Good Cop, Bad Cop: How to Avoid Policing Your Kids
I have some good friends who work for the local Highway patrol. They’re all upstanding men, whom I admire and respect. But while they’re on duty, I’m not so eager to spend quality time together with them. Much as I like my friends, I know they’re not going to stop me on the freeway to say, “Hey, great job driving. Just thought I’d stop you to say that you’re doing a fantastic job!” In my (rather recent) experience, when the police pull you over, they are about to level some strict justice in the form of tickets and fines. No small wonder I’m a little nervous when I see my cop friends on the highway. I feel like I’m always looking over my shoulder to see if they’re following me.
As parents, we can come off like highway patrol officers. We pull alongside our kids and wave them to the side to levee fines, issues warrants, and take them into custody if we have to. Our intentions are to instruct and guide our teens, but to them it can feel like we’re hot on their tails with the lights flashing. It could be the reason that our relationships are strained, or why our kids enjoy being away from us rather than with us. A constant attitude of judgment pushes our teens to run and hide, or dig in their heels and resist.
When communicating with our teens, it’s important we instruct and nurture them as parents, and not just officers of judgment. Here are a few things I’ve learned throughout the years that might help you form a warmer relationship with your kids.
Step #1: How Am I Coming Across?
At a party, if you noticed that people were dodging conversations with you, you might ask your spouse or a close friend, “Is it me? How am I coming across?” This is a great question to ask yourself as a parent, as well. If your teen seems to be avoiding you or shutting down during conversations, it could be that your intention is good but your delivery is bad. Instead of gleaning wisdom, your teen might be hearing judgment instead. To avoid this trap, ask your teen point blank, “How do I come across to you?” Allow them to respond honestly. This will provide needed insight into how your child hears you.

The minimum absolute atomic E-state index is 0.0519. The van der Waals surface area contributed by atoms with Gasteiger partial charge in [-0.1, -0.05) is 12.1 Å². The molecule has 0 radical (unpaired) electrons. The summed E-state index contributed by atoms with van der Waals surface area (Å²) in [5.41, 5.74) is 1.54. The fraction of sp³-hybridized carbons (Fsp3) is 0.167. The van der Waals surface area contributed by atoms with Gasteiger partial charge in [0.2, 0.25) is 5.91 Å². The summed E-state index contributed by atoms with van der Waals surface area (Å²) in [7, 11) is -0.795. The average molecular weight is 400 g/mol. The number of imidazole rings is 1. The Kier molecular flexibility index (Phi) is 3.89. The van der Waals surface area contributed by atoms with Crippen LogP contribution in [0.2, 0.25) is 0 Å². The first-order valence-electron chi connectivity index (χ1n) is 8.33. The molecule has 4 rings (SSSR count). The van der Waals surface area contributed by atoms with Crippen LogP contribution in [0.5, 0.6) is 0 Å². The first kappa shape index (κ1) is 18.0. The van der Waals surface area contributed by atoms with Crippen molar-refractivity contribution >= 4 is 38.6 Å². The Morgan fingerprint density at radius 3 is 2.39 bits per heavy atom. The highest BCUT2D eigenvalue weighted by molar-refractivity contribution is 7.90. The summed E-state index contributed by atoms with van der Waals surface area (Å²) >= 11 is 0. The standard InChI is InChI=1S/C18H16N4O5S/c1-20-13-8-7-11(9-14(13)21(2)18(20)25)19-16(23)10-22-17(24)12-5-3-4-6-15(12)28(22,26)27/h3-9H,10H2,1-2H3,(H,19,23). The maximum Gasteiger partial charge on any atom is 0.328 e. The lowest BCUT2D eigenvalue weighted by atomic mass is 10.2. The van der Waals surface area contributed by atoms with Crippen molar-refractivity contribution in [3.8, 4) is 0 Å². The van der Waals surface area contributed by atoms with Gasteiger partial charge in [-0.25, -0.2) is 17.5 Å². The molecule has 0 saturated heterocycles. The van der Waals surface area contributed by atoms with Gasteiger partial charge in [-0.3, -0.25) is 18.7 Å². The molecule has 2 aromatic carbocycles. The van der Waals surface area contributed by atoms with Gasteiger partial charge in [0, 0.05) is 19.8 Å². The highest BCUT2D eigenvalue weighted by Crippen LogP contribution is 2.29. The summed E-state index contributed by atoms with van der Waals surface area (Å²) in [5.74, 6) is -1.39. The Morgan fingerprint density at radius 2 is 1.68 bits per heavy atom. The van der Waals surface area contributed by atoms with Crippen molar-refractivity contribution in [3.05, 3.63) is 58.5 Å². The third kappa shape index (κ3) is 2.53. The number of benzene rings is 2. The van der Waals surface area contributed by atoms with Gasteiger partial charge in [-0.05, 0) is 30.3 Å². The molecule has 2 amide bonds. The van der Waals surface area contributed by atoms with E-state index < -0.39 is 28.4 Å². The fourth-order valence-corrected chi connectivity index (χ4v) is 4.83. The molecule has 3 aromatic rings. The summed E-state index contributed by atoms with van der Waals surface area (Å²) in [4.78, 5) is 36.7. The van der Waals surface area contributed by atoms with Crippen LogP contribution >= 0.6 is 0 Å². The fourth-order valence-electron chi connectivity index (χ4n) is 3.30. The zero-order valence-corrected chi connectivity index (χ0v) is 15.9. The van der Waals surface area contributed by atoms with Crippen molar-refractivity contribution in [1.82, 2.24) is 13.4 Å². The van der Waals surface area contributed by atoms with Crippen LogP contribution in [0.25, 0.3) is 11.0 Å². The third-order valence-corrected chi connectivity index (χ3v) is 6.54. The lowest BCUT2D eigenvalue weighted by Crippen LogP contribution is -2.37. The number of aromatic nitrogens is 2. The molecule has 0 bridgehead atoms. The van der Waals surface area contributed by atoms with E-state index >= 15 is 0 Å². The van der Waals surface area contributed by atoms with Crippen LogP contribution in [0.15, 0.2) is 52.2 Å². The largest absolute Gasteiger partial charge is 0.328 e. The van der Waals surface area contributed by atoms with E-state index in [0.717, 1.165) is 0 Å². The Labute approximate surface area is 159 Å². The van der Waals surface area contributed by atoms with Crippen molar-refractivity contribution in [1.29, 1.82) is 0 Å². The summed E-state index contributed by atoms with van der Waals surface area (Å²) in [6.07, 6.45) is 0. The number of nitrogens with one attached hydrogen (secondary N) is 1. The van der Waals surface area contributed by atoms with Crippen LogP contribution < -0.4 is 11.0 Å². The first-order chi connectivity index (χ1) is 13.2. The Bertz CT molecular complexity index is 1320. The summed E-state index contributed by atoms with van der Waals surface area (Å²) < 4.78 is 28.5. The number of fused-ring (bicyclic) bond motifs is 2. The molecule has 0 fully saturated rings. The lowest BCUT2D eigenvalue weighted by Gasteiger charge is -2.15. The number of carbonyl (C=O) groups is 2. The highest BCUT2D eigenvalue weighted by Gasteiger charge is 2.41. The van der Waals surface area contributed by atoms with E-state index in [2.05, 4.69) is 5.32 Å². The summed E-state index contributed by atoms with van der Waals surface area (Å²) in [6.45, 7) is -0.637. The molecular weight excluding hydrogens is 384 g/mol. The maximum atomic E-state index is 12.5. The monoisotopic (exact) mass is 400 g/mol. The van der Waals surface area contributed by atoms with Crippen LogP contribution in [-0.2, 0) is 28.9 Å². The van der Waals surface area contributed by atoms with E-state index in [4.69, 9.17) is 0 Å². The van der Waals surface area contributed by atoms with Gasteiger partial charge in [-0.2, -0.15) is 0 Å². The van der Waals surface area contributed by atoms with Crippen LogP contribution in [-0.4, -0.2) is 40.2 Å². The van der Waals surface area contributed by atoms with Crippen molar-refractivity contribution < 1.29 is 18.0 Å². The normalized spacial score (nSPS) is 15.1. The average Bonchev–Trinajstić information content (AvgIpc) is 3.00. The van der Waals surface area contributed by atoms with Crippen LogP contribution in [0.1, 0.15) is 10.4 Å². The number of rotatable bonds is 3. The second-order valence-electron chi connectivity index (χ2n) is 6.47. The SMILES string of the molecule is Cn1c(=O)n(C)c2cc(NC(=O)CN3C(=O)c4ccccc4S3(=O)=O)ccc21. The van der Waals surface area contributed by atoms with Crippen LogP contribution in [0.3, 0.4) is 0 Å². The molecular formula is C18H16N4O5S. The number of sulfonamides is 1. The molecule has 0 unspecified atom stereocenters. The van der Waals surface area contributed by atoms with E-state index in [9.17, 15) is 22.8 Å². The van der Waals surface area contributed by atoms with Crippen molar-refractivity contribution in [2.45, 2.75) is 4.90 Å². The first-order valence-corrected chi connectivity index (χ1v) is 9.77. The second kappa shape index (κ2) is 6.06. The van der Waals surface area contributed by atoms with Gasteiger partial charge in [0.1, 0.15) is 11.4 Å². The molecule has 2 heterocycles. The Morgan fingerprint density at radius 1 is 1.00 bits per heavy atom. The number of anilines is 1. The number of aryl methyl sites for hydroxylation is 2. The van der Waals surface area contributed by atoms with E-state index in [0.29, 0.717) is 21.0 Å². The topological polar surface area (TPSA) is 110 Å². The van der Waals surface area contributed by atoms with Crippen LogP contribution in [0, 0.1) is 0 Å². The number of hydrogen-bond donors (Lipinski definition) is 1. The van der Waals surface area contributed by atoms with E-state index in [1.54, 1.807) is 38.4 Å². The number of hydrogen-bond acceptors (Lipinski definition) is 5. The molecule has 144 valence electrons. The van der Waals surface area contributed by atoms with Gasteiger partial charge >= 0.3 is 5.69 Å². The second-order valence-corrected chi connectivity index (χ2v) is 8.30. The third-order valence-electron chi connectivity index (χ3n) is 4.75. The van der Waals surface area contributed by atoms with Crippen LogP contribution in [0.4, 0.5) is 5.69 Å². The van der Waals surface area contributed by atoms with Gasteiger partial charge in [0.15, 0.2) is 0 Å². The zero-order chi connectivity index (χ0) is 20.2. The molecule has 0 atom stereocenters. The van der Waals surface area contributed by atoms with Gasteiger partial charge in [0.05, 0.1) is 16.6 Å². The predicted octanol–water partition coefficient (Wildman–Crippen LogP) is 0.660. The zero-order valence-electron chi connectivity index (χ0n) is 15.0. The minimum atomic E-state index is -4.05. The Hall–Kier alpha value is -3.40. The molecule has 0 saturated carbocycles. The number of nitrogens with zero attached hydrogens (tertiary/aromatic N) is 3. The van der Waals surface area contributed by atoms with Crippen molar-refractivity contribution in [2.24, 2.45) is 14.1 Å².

Another helpful trick I found is to ask your teen to repeat what they heard. I’ve employed this technique numerous times in counseling sessions. After explaining certain issues with a student, I’ll pause so I can ask, “Now what did you hear me say?” If what they echo in response is way off course, I can correct the misunderstanding and find another way to get the information across. I want to ensure that teenagers hear my heart and understand what I’m saying, even if it takes a couple of attempts.
Step #2: What Am I Saying?
Take some time to reflect back on past conversations with your teen. How many of your comments or concerns were negative rather than positive? I’m the first to admit that kids need instruction and guidance. But keep in mind that your child receives correction constantly. They wake up to instructions about school, chores, and responsibilities. Then they go to school and hear reproofs and criticisms from teachers and staff. Finally, they come home and kids may hear added judgment from parents and siblings. It can be exhausting!
I had one student explode in frustration and blurt out, “I know a lot of what I do is wrong. But could you tell what I’m doing right?” It was a humbling conviction to realize that I wasn’t taking as much time to reinforce the positive as I was to point out the negative.